Quick guide to settlement agreements for employers

05 October 2021

Quick guide to settlement agreements for employers


What should I think about before I offer a settlement agreement?

Many employers use settlement agreements to settle disputes and wrap up the legal aspects of ending an employee’s employment by negotiation. 

Using a settlement agreement will allow you and your employee to come to an agreement about how and when their employment will end, what payments you will make to them and any other arrangements you want to make.  The settlement agreement will also give you the peace of mind of knowing that you’re not going to end up in a court or employment tribunal if you go ahead and end the employee’s employment. 

If you’ve decided to go down the settlement agreement route, here are a few things that you might want to think about before you make an offer to your employee.

Without prejudice discussion/protected conversation

If you’re going to make an offer to one of your employees, then you don’t want the offer to come back and bite you.  To stop this from happening you should make the offer in a without prejudice discussion or as part of a protected conversation. You can make the offer in writing or you can do it verbally.  If you make the offer in a without prejudice discussion or as part of a protected conversation, this will stop your employee from using your offer against you in a court or employment tribunal case if they decide not to accept the settlement offer.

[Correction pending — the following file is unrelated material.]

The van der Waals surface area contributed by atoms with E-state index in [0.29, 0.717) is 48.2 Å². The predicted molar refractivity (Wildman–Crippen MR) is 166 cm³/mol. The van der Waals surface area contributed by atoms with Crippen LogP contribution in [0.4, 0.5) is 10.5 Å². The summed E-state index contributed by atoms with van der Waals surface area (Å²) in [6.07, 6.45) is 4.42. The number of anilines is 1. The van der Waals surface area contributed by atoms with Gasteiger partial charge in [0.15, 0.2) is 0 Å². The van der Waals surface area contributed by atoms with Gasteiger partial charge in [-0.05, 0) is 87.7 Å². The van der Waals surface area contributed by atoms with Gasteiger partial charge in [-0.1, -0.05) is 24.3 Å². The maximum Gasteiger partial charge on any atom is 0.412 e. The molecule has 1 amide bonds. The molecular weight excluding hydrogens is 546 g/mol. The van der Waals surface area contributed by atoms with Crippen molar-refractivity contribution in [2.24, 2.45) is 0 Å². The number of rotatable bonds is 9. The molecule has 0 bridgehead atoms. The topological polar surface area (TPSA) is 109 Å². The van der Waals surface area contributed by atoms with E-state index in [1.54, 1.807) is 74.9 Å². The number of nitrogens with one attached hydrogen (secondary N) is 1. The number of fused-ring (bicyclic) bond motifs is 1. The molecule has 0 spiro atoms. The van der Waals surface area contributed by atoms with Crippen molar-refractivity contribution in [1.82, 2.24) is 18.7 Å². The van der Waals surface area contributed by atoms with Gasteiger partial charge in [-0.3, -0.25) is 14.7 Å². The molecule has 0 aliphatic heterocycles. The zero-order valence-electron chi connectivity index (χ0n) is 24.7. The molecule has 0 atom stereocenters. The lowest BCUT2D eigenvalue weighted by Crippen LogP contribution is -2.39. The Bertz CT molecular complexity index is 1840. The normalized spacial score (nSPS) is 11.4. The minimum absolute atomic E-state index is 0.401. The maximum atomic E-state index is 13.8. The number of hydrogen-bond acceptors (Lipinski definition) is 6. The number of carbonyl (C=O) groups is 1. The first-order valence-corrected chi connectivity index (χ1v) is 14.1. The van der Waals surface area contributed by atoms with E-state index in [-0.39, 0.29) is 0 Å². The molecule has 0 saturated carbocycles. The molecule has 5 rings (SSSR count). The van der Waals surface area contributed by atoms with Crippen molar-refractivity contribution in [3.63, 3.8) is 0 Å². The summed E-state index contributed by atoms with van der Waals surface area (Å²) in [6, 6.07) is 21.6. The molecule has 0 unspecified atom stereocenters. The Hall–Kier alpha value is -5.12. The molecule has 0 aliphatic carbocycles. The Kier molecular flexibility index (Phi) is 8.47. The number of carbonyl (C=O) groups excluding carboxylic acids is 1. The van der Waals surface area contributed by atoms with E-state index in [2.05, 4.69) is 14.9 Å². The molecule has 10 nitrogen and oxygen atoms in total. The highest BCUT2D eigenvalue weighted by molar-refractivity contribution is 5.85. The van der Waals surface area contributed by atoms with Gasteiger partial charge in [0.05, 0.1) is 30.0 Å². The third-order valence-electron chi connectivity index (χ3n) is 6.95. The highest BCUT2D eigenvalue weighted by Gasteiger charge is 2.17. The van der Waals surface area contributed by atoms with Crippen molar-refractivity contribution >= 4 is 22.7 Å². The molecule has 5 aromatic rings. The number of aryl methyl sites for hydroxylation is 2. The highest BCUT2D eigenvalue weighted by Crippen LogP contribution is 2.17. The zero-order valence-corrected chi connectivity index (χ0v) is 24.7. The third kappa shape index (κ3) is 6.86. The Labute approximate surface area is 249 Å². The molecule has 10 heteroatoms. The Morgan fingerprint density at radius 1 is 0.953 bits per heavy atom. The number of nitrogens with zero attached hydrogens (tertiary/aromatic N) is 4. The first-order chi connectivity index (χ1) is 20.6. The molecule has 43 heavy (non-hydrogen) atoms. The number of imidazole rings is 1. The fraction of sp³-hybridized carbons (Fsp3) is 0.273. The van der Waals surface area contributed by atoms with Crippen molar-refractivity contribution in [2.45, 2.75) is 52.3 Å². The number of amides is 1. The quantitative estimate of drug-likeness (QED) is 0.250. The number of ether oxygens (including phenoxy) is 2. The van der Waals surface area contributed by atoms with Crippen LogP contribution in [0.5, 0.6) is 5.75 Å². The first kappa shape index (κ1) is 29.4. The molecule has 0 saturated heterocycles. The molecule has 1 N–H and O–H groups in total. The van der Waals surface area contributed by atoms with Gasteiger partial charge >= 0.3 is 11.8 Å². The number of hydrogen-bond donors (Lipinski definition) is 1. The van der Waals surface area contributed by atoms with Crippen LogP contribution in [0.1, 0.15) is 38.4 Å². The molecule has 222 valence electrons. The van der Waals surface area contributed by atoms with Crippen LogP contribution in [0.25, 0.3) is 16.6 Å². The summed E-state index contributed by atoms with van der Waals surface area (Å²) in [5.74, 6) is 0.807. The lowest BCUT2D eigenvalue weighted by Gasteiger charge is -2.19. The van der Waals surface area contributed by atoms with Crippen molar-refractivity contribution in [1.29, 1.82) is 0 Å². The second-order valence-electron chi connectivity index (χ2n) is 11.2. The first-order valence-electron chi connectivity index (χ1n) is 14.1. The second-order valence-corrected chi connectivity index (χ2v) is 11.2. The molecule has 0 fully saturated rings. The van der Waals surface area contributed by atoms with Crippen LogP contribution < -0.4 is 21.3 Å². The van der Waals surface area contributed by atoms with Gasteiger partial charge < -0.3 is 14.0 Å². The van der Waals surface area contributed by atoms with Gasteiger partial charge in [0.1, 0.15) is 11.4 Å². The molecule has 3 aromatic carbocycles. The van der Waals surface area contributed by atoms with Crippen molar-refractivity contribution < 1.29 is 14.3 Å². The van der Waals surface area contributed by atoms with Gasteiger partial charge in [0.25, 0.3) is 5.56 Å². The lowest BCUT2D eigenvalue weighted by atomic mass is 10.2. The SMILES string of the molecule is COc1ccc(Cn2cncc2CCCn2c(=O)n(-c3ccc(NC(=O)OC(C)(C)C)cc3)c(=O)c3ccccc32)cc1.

There is a slight difference between a without prejudice discussion and a protected conversation.  A without prejudice discussion means that what you say in the settlement discussion can’t be used in any type of case.  But you can only have a without prejudice discussion if there is an existing dispute between you and your employee.  A protected conversation, on the other hand, only offers limited protection as it only protects your conversations in claims for unfair dismissal, wrongful dismissal and/or breach of contract.  You can have a protected conversation even where you don’t have an existing dispute with your employee, and in the right circumstances, negotiations can be both ‘without prejudice’ and ‘protected’, at the same time.

At the outset of any discussion or conversation you should make it clear to your employee that what you say is protected and/or without prejudice. The same goes for any correspondence you have with your employee. You can do this by stating it at the top of each letter and email.


When will the employment end and what will happen in the meantime?